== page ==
Bladder Incontinence

The definition of urinary incontinence is the involuntary excretion of urine from a person’s body. When someone has it temporarily then it is usually a result of an underlying medical condition. Continence involves a balance of the urethral closure and detrusor muscle activity.

Urethral pressure will usually exceed bladder pressure which will result in urine remaining in the bladder. The urethra and bladder are both located within the pelvis. In the event that intra-abdominal pressure should increases (due to coughing or sneezing) transmitting the pressure to both the urethra and the bladder equally, leaving the pressure differential unchanged, resulting in continence.

Stress incontinence is caused by pelvic floor muscle weakness and is the loss of small amounts of urine when coughing, laughing, sneezing, exercising, or other physical activity that increase the intra abdominal pressure, which increases bladder on the bladder.

In some cases physical changes that are the result of pregnancy, childbirth, and menopause which are all often causes of stress incontinence. In men it is common among those who have recently had a prostatectomy. It is more common in women and is treatable.

A urethra is supported by fascia of the pelvic floor. If this support becomes weakened the urethra can move downward at times of increased abdominal pressure which causes stress incontinence. This is common for women who are pregnant or giving birth.

It is also possible for stress incontinence to get worse during the week prior to a woman’s menstrual cycle. During this period of the month lowered estrogen levels may lead to lower muscular pressure in the area around the urethra, which then increases the chances of urine leakage. It is common for women to develop stress incontinence after going through menopause because of lowered levels of estrogen in their bodies.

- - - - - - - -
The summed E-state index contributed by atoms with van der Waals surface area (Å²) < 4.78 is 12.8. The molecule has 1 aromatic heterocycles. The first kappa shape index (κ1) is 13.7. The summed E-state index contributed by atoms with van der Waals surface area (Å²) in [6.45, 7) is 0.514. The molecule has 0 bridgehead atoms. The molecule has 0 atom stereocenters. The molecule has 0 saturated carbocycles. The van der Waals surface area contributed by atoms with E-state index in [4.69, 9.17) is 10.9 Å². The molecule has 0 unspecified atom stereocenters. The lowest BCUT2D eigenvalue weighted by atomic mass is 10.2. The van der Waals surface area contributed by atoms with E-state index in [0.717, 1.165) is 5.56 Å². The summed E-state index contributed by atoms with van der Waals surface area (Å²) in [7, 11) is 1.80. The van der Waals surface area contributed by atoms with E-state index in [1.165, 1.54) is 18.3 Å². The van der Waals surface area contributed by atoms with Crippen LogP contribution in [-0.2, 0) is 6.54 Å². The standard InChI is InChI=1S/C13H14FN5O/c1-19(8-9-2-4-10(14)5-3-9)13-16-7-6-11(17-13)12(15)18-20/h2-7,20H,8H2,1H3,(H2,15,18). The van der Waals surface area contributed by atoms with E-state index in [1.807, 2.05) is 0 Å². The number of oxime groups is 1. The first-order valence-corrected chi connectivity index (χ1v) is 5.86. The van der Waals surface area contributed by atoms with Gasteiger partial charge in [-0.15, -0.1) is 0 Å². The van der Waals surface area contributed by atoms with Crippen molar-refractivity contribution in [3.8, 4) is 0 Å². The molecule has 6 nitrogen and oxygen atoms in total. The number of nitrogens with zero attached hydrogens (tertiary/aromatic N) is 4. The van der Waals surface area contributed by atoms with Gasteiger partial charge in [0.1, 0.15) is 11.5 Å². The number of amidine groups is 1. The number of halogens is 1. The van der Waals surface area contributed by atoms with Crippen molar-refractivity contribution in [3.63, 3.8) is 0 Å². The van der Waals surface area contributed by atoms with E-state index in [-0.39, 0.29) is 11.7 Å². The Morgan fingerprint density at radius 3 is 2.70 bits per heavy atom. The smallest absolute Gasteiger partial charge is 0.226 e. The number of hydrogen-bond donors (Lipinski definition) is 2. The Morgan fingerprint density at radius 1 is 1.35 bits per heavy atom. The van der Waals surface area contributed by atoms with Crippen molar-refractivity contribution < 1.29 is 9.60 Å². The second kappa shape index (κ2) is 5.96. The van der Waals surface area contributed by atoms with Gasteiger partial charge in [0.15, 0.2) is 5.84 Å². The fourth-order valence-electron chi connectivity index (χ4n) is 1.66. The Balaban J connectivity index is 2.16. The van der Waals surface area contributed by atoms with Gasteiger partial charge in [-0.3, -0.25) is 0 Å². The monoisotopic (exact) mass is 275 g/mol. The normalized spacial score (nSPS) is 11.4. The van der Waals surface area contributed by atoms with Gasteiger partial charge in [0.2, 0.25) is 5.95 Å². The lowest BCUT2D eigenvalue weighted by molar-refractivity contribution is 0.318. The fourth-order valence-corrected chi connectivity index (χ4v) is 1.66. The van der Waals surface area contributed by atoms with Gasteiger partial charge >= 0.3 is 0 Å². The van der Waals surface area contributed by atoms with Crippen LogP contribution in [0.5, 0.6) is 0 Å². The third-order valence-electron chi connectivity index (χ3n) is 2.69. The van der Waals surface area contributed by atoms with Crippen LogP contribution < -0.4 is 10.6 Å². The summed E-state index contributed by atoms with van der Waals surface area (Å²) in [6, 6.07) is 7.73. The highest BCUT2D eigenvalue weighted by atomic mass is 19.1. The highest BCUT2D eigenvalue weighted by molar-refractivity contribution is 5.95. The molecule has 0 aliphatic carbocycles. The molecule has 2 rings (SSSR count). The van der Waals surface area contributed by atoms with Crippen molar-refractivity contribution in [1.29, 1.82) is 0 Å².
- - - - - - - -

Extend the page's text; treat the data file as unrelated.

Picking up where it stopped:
Urge incontinence may also be called reflux incontinence if it results from overactive nerves that control the bladder. Many medical professionals describe bladder such as these as unstable, spastic, or overactive.

Some patients suffer from incontinence while they are sleeping, even after drinking only small amount of water, or when they touch it or hear it running such as then taking a shower.

Some patients may experience involuntary actions of bladder muscles because of prior damage to the nerves of the bladder, to the nervous system which includes the spinal cord and brain, or to the muscles themselves. Other serious conditions that can cause damage to the bladder nerves or muscles include multiple sclerosis, Parkinson’s disease, Alzheimer’s disease, stroke, and injury.

Some of those suffering from functional incontinence may have problems thinking, moving, or communicating then prevent them from making it to the restroom it time. Some of those with Alzheimer’s disease may not think well enough to be able to plan enough time to go to the restroom.

It is also more difficult for someone in a wheelchair who may be blocked from getting to the restroom in time. This is more common for elderly women and men who don’t have the necessary care.